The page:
Coordinated development of leading biomass pretreatment technologies for the generation of bioethanol from Irish crops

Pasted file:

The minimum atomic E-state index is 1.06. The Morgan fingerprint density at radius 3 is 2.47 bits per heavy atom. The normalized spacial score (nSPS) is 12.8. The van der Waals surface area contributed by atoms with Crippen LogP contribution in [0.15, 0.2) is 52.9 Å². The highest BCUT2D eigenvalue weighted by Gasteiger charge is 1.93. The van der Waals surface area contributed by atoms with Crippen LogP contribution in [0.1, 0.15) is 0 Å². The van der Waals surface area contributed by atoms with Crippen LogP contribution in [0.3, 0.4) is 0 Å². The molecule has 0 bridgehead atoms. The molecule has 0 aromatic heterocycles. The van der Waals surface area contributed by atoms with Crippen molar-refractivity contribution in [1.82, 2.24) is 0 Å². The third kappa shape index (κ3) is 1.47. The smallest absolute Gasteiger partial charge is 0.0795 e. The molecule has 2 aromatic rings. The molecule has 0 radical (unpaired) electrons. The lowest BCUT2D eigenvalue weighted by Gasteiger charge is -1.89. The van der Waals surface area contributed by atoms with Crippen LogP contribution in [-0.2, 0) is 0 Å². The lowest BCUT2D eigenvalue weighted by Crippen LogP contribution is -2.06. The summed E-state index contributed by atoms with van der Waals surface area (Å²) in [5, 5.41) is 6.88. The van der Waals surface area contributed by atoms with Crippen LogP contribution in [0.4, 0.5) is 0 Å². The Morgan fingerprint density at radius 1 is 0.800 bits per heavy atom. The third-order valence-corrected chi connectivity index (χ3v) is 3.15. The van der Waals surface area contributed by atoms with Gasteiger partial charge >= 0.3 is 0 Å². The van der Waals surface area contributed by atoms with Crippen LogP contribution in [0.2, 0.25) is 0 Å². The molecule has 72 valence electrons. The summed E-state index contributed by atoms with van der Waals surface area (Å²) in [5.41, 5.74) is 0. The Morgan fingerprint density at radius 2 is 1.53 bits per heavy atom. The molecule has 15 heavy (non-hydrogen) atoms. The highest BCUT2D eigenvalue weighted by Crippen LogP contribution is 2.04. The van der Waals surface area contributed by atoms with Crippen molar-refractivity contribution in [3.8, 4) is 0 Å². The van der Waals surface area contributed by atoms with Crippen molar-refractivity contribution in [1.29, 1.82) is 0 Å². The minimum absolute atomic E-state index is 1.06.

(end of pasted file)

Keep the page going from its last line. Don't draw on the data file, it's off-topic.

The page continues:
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Increased environmental awareness, coupled with increasing global energy demands, is facilitating the emergence of a green economy; a low carbon, resource efficient and socially inclusive economy aimed at reducing polluting emissions, preventing loss of biodiversity and valuing ecosystem services. Irish energy crops have the potential to contribute to the national green economy for the production of second generation biofuels provided improved lignocellulosic deconstruction processes can be identified and developed with the necessary economic and environmental-impact characteristics. Four dedicated energy crops which can be grown in Ireland were selected for this study; switchgrass (Panicum virgatum L), miscanthus (x-giganteus), hemp (Cannabis sativa L) and willow (Salix). The primary aim was to explore, develop and compare biomass pretreatment approaches for these energy crops and to gain an insight into their potential for the production of second generation biofuels. The objectives of this study were to: - Conduct a comprehensive review of leading biomass pretreatment technologies and select prospective approaches for the bioconversion of the Irish energy crops. - Perform a comparative analysis of various chemical and enzymatic pretreatment approaches for lignocellulosic hydrolysis and bioethanol production using the four crops. - Evaluate the economic performance of the targeted pretreatment chemicals. - Conduct a Life Cycle Assessment (LCA) profile of the pretreatment technologies. Chemical and enzymatic pretreatment was demonstrated to be crop specific. Pretreatments employing ammonia proved most effective for willow and hemp saccharification with yields of 59% and 35.7%, respectively. Sulphuric acid pretreatment generated highest saccharification yields for miscanthus at 41.5%, while methanol pretreatment generated the highest yields for switchgrass at 69%. Through a series of process refinements and improvements, including the introduction of simultaneous saccharification and fermentation, these bioconversion yields significantly increased to 97% for switchgrass (methanol pretreatment), 80% for miscanthus (ammonia pretreatment), 98% for hemp (sulphuric acid pretreatment) and 99% for willow (ammonia pretreatment). Assessment of the cost of switchgrass pretreatment demonstrated that methanol was the most efficient pretreatment chemical at €0.55 kg-1 glucose and €0.50 L-1 ethanol. This compares to sodium hydroxide at €2.52 kg-1 glucose and €1.96 L-1 ethanol; sulphuric acid at €2.41 kg-1 glucose and €1.83 L-1 ethanol; ammonia at €0.92 kg-1 glucose and €0.80 L-1 ethanol. An LCA conducted for switchgrass pretreatment processes demonstrated that the environmental receptors are pretreatment-specific and that there is no one leading pretreatment technique. However, it is concluded that methanol generated the lowest emissions output contributing to the lowest Global Warming Potential. This is significant as methanol has the potential to be a leading pretreatment technology with commercial viability. The research has shown that the pretreatment step can be optimised to increase the yield of ethanol from energy crops grown in Ireland while minimising environmental impact.
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